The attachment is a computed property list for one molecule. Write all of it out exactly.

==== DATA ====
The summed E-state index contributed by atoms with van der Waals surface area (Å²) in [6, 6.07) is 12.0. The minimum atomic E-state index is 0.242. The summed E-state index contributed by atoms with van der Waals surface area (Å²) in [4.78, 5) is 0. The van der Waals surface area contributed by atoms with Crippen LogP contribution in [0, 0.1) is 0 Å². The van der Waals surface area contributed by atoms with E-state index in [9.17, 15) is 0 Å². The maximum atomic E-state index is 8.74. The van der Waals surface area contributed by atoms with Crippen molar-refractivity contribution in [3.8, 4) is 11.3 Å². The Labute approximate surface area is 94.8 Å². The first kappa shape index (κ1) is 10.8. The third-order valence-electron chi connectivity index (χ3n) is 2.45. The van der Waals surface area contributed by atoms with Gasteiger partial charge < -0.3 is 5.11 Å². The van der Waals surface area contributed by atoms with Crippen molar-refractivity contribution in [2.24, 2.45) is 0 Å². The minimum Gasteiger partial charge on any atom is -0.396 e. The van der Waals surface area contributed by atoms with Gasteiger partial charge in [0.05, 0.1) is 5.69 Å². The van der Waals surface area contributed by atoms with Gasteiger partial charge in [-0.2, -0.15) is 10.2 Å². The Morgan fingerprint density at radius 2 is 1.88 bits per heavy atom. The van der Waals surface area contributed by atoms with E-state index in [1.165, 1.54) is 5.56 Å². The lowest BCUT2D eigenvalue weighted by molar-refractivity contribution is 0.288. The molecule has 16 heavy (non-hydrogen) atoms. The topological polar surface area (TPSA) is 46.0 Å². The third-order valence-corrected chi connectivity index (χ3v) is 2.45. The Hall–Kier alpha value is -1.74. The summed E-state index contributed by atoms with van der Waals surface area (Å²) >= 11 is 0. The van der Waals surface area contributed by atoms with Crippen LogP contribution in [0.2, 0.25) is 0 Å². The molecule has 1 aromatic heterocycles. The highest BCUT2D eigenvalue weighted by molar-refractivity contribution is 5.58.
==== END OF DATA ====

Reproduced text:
The summed E-state index contributed by atoms with van der Waals surface area (Å²) in [6, 6.07) is 12.0. The minimum atomic E-state index is 0.242. The summed E-state index contributed by atoms with van der Waals surface area (Å²) in [4.78, 5) is 0. The van der Waals surface area contributed by atoms with Crippen LogP contribution in [0, 0.1) is 0 Å². The van der Waals surface area contributed by atoms with E-state index in [9.17, 15) is 0 Å². The maximum atomic E-state index is 8.74. The van der Waals surface area contributed by atoms with Crippen molar-refractivity contribution in [3.8, 4) is 11.3 Å². The Labute approximate surface area is 94.8 Å². The first kappa shape index (κ1) is 10.8. The third-order valence-electron chi connectivity index (χ3n) is 2.45. The van der Waals surface area contributed by atoms with Gasteiger partial charge < -0.3 is 5.11 Å². The van der Waals surface area contributed by atoms with Crippen molar-refractivity contribution in [2.24, 2.45) is 0 Å². The minimum Gasteiger partial charge on any atom is -0.396 e. The van der Waals surface area contributed by atoms with Gasteiger partial charge in [0.05, 0.1) is 5.69 Å². The van der Waals surface area contributed by atoms with Gasteiger partial charge in [-0.2, -0.15) is 10.2 Å². The Morgan fingerprint density at radius 2 is 1.88 bits per heavy atom. The van der Waals surface area contributed by atoms with E-state index in [1.165, 1.54) is 5.56 Å². The lowest BCUT2D eigenvalue weighted by molar-refractivity contribution is 0.288. The molecule has 16 heavy (non-hydrogen) atoms. The topological polar surface area (TPSA) is 46.0 Å². The third-order valence-corrected chi connectivity index (χ3v) is 2.45. The Hall–Kier alpha value is -1.74. The summed E-state index contributed by atoms with van der Waals surface area (Å²) >= 11 is 0. The van der Waals surface area contributed by atoms with Crippen LogP contribution in [0.2, 0.25) is 0 Å². The molecule has 1 aromatic heterocycles. The highest BCUT2D eigenvalue weighted by molar-refractivity contribution is 5.58.